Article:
View Full Version : Squirrel Hunting
November 9, 2002, 01:33 PM
Just got back from getting the supper meat. 4 nice fat squirrels to go with gravy, sweet corn, biscuits, mash potatoes and a peach cobbler for desert.
Shot all 4 with my new S&W 317 Kit Gun w/ CCI Stinger hollow points. 3 were within 15 yards but the last on was way up in the top of a big oak.
Do I like my little 317Kit; yes I do:)
November 9, 2002, 02:39 PM
You're going to force me to add one of those 317s to my safe!:D
November 10, 2002, 12:15 AM
Lots of squirrels have come home to the frying pan over the years - I just started doing them w/ biscuits and gravy last year: I could have kicked myself for not doing it sooner. In my book there is now no game dish that ranks higher. Just to give you an idea, my WIFE asked for some the last time I made it. Wife? Squirrels? Now if I can just get her to do the cooking I'll be sitting pretty.:D
November 10, 2002, 09:27 PM
well dont just brag...
post the way to make it!
i likes me some squirrel :)
November 10, 2002, 11:57 PM
Without going into too much detail here's my recipe:
1. Cut up your skinned squirrels into 6 pieces each. In a 12" skillet I usually do 3-4 squirrels at a shot.
2. Dredge with seasoned flour (I use just salt and pepper) and brown well in fat of your choice - I use Crisco or peanut oil and sometimes half oil, half butter. I only use enough fat to coat the bottom of the pan at this point.
3. Throw into the pan: 1 medium onion diced, 2 ribs of celery diced, 2 carrots diced, 1 minced clove of garlic and 3 tablespoons chopped parsley. Season a bit more at this point so the vegetables get their share. Lower the heat to medium-low and cover the pan to steam everything for about 10-15 minutes.
4. At this point I add about 1/4 cup of dry vermouth, dry white wine, or hard cider, cover and cook over low heat for something like 1.5 to 2.5 hours depending on the age of the squirrels. You could use the same amount of water or stock (using homemade chicken stock is a good way to fool your wife into liking this) if you don't use or like alcohol. When the meat is fork-tender, uncover the pan and raise the heat for a few minutes, turning the pieces to re-brown the outsides a bit.
5. Remove the meat, keeping it warm, and make gravy any way you normally would using the pan drippings and juices - I usually just add more fat if needed, add an amount of flour equal to the total amount of fat in the pan, stir the lumps out and cook that 2-3 minutes, add milk as needed and stir until thickened over medium-low heat, adding more seasoning as needed.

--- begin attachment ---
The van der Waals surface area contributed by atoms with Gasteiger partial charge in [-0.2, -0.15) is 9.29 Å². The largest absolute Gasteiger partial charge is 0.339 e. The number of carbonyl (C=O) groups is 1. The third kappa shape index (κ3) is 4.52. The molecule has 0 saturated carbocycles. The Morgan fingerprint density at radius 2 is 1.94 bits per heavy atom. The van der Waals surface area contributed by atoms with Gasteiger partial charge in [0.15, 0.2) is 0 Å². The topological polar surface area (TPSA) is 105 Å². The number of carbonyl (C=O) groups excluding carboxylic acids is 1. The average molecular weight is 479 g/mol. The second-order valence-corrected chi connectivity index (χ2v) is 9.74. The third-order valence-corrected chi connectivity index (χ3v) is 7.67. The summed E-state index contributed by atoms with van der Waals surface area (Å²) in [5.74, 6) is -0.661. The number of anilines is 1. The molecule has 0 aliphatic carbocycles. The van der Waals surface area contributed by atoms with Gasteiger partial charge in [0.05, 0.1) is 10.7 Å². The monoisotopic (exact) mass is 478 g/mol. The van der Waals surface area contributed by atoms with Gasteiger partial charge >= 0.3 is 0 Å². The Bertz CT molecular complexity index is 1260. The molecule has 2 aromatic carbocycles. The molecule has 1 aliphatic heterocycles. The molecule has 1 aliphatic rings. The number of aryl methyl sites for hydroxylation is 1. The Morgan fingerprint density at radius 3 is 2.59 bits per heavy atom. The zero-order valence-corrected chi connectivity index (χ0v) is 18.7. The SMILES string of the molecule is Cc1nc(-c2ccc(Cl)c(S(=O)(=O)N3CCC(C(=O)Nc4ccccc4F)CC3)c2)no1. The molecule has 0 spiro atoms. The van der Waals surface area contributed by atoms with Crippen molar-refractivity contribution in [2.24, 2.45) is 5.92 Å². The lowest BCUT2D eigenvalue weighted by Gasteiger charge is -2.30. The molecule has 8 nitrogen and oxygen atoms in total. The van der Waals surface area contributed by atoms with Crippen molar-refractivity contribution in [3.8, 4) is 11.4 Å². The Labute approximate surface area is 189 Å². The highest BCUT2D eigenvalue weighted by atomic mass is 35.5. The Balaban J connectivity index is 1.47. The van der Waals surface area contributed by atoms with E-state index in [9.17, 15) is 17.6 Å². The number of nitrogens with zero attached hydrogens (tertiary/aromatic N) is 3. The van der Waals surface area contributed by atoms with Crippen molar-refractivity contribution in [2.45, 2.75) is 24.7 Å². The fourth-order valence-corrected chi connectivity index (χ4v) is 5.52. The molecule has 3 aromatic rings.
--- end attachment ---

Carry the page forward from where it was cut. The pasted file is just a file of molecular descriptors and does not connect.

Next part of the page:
6. Serve over hot biscuits, maybe have a salad or some sweet corn, and what the heck, blueberry cobbler for dessert.
November 11, 2002, 12:57 AM
My sister is feeding about 9 of them in here back yard.
They are nice and fat.........Hmmmmmmm...never thought about
Does it taste like chicken?;)
November 11, 2002, 11:44 AM
It isn't too far off from chicken. I'd say it is like dark-meat chicken. I like the younger ones. We fry them like we fry chicken and most recipes where chicken is called for, you can substitute squirrel. My grandfather smokes them on his electric smoker.
I would like to see how other people make them here.
I use a CZ .22 and sometimes opportunity shots with a Ruger MkI.
November 11, 2002, 02:45 PM
How do you smoke a squirrel w/o turning it into jerky? Does he wrap them in bacon or soak in fat/grease?
November 12, 2002, 12:04 AM
No, I think he might boil them first, but even then it is a wild guess. I know that when I eat his smoked squirrels, they are tough as nails but kinda tasty. I didn't say squirrel is good on an electric smoker.
My brother makes some sort of squirrell and dumplin's but I still prefer them fried.
November 12, 2002, 12:45 AM
A possible alteration to the recipe.
For long slow cooking a 250-300 degree oven works well and will give you less guess work.
Just use a skillet with a metal handle, Cast Iron works well, and cover while in the oven.
The oven will greatly lessen the possibility of burning one side.
Using the oven also frees you from watching it constantly.
November 12, 2002, 05:36 PM
A nifty way to prevent smoked meat turning into jerky is to place a water-filled pan (use one of those heavy-duty tin foil jobs & just pitch it afterwards, if you don't have a dedicated "waterer") - moisturized the meat with all the water & prevents any drying out.
We've at least a couple of those 317s - quite the handy, light-weight addition to anybody's field-use tool kit. & we use the CCI Mini-Mags too. Tough to beat an 8-shot .22LR handgun .... accurate too boot.
November 12, 2002, 05:49 PM
We're not supposed to have those big fat Grey Squirrels here but some ignorant person introduced them and they're doing very well. They're quite aggressive, destroying birds nests and pushing out our little native red squirrels. Unfortunately the places they flourish are semi-urban at the very least. Sooo!.... would a quiet little pellet pistol do them in?
November 12, 2002, 05:57 PM
Headshots = yup, body shots (in appropriate areas) = unh-huh - with a .22 caliber. Shaky with a .177
Thos eColibri .22s CBs with no powder are very quiet as well, but shoot to a completely different point of aim.
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